Brief thoughts on The Last Movie

The Last Movie
by Dennis Hopper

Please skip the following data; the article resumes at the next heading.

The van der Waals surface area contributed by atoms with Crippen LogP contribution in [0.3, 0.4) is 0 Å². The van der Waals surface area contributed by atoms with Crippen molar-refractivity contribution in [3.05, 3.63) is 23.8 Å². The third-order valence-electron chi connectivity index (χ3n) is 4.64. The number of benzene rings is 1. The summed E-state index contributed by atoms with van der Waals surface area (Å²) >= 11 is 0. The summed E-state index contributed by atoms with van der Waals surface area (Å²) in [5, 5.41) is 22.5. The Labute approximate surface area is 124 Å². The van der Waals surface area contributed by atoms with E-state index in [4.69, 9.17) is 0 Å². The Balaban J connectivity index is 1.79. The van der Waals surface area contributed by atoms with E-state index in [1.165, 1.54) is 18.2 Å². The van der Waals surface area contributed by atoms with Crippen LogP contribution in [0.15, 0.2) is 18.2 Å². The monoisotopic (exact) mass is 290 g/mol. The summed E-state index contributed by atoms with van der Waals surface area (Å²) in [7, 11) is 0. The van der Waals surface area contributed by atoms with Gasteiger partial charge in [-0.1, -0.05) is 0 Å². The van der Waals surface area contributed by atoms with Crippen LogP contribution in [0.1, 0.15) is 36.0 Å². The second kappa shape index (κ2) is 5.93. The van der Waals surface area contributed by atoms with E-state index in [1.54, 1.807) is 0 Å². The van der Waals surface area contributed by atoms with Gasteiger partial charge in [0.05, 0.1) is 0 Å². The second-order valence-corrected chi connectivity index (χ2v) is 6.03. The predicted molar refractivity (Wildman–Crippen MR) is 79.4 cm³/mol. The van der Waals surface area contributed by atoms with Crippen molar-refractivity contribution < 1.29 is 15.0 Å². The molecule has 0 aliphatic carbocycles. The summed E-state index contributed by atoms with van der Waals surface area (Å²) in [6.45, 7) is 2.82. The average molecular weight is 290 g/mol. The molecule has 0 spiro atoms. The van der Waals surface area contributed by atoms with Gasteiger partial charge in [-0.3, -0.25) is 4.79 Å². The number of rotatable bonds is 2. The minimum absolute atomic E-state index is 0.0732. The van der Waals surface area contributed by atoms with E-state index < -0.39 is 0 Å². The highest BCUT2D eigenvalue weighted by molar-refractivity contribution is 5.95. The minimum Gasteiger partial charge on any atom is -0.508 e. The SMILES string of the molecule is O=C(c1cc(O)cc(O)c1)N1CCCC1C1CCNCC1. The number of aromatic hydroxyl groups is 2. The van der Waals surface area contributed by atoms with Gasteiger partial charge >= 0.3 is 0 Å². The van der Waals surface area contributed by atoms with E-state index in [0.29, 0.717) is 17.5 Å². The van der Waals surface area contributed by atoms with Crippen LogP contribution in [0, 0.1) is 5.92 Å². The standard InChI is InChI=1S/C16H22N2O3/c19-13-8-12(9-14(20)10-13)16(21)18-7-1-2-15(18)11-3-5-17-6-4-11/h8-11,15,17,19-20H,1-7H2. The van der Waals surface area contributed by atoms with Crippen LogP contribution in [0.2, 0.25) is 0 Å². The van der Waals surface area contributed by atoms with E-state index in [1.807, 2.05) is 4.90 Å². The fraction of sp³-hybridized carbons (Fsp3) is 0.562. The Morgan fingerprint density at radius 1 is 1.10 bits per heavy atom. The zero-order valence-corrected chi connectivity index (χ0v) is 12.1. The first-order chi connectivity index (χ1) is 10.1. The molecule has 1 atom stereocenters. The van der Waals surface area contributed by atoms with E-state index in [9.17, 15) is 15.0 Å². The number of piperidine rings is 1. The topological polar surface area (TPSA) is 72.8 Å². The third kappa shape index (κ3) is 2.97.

If Easy Rider has endured as the flagship film of the counterculture it's because of its accessibility and its freedom of images and symbols. Everything one needs to know about the times is right there in the open, pinned to Dennis Hopper and Peter Fonda's bodies. It has precious little on its mind. The Last Movie, by contrast, had too much on its mind for the comfort of American studios and audiences. It died at the box office and its distributor buried it sending Hopper underground for a lotta years. Long just a legend, The Last Movie the quintessential internet age discovery. Whether as a full VHS rip or in 10 parts on youtube, it's proof that, thanks to a tireless online cinephilia, truth will out. Hopper, in only his third appearance as a leading man after The Glory Stompers and Curtis Harrington's beautiful Night Tide, directs himself as a cowboy consultant on a western being shot in Mexico (it's tempting to think they're making Ulzana's Raid even if that is Sam Fuller behind the camera instead of Robert Aldrich). When the crew packs it in, the locals are left without a center of gravity and turn to Hopper for answers he can't give them. Emulating his hero James Dean, Hopper is a mix of hurt sensitivity and confused desire, a continuation of his stellar work in Night Tide. Behind the camera he's more an orchestrator, the foreman of a too-ambitious construction project, than just a director. The chaos can be overwhelming, but if, like Hopper and sidekick Dean Stockwell, you're willing to pan for gold, you'll fill your pockets. Here is what a first-rate mind immersed in every aspect of filmmaking thinks about when high on every drug imaginable, the most potent of which was success. Here is a portrait of an artist, a community, and an era imploding on itself. The Last Movie inspired Pauline Kael's famed remark about watching an artist slashing his canvas. More specifically, it's watching a filmmaker take his own movie away from himself; the beautiful dream and the harsh reality of Hollywood in one hazy jaunt to Mexico. 

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